Album Review – First Aid Kit – The Lion’s Roar
The road to Nebraska is littered with the ghosts of Americana and getting there demands a humble homage to the stoic wraiths of bearded plaid shirts to navigate its precise route, writes David Newbury for Neonfiller.
It’s rare for outsiders to succeed and unknown for the path to start from suburban Sweeden, yet First Aid Kit have majestically transposed their whimsical folk deep into the mid-west, repairing the genres often passive conservatism, to redefine the contours of alt-country.
The Lion’s Roar sees sisters Johanna and Klara Söderberg honouring the emotive song writing traditions of Americana while brandishing a distinctly European edge, their subtle harmonies, which a childhood swinging on a southern porch would harden, sweeping away the genres dusty rut.
Whereas their 2010 debut, The Big Black and The Blue, was a pleasure, it still felt like yet another acoustic duet album to add to the pile. Since then, buoyed no doubt by their deserved acclaim, the sisters have grown into genuine songwriters.
First Aid Kit’s second album represents a shift not only in themselves but also Americana, it introduces beautiful sense of serene openness which the heavy weight Fleet Foxes’ and Wilco’s shun for a classical conformity. Their intent is laid bare as an English prog’ flute weaves through the records opening title track painting The Lion’s Roar’s synesthetically green hue over the mustard of most Americana.
Although the driving Emmylou leans most heavily towards truck stops with its pedal steel and Emmylou Harris connotations, the sisters haunting voices have a gentle sadness which country singers often relay as bitterness. It’s this emotional maturity which makes The Lion’s Roar such a game changer.
Their talent is in an ability to nose dive into the depths yet emerge with a soft smile. Dance To Another Tune is suffocating in a bleak gloom, condensing “A child will die who nobody embraces” into a death march even the Bad Seeds would avoid, yet manages to blossom into strings with psychedelic “Ba Ba Bas”, exuding First Aid Kit’s engrained hopefulness.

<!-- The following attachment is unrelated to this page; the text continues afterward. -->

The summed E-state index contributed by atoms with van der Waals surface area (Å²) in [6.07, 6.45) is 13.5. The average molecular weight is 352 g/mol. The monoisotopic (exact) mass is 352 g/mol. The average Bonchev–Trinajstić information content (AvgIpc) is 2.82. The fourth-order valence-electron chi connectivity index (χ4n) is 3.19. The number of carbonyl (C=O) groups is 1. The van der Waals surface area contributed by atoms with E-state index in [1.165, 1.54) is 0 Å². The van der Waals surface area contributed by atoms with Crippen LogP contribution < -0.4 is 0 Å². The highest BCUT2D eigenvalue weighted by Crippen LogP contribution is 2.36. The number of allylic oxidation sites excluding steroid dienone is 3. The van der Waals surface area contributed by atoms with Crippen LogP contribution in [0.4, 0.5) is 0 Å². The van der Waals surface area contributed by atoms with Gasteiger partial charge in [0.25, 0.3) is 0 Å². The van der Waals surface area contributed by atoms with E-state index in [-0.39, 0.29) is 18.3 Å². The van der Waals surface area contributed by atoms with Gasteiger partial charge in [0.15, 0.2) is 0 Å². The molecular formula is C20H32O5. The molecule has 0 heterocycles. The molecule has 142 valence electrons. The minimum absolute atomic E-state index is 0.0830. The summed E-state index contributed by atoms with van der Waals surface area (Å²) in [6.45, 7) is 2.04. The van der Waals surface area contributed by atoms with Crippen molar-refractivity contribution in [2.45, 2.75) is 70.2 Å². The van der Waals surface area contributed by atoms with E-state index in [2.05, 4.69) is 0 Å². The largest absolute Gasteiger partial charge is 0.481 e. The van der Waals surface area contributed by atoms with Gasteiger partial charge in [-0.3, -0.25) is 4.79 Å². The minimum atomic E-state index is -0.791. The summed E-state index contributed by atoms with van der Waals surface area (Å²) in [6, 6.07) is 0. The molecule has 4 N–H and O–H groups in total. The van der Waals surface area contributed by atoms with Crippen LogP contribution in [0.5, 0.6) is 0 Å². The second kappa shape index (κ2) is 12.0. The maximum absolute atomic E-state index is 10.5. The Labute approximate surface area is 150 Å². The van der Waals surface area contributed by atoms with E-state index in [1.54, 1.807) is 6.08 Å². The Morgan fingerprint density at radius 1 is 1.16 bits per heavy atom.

Blue is an altogether different affair. Although it’s filled similarly with despair (“You just decided love wasn’t for you, every year since then has proved it to be true”) it’s perfectly juxtaposed with tinkling xylophones and plucked strings from the start which makes a hazy summer antidote to anything. It’s a theme tune to a sit-com you would actually want to watch,
It’s not all down to the Söderbergs, Mike Mogis’ superb production has taken the root of Americana to give it a stylistic depth their debut lacked, yet has used his Bright Eyes experience to give it alt-indie edge, widening the girls’ appeal.
This comes to the fore on The Lion’s Roar’s rousing closer King Of The World which features Conor Oberst and The Felice Brothers, perfect for appealing to the upstate hipsters, with Calexico-esque horns slamming down the shots.
The Lion’s Roar feels at home in the mid-west but it still wants its own Gravlax and Fläskkorv and has managed to meld it’s influences the create one of 2012’s truly great albums.
by David Newbury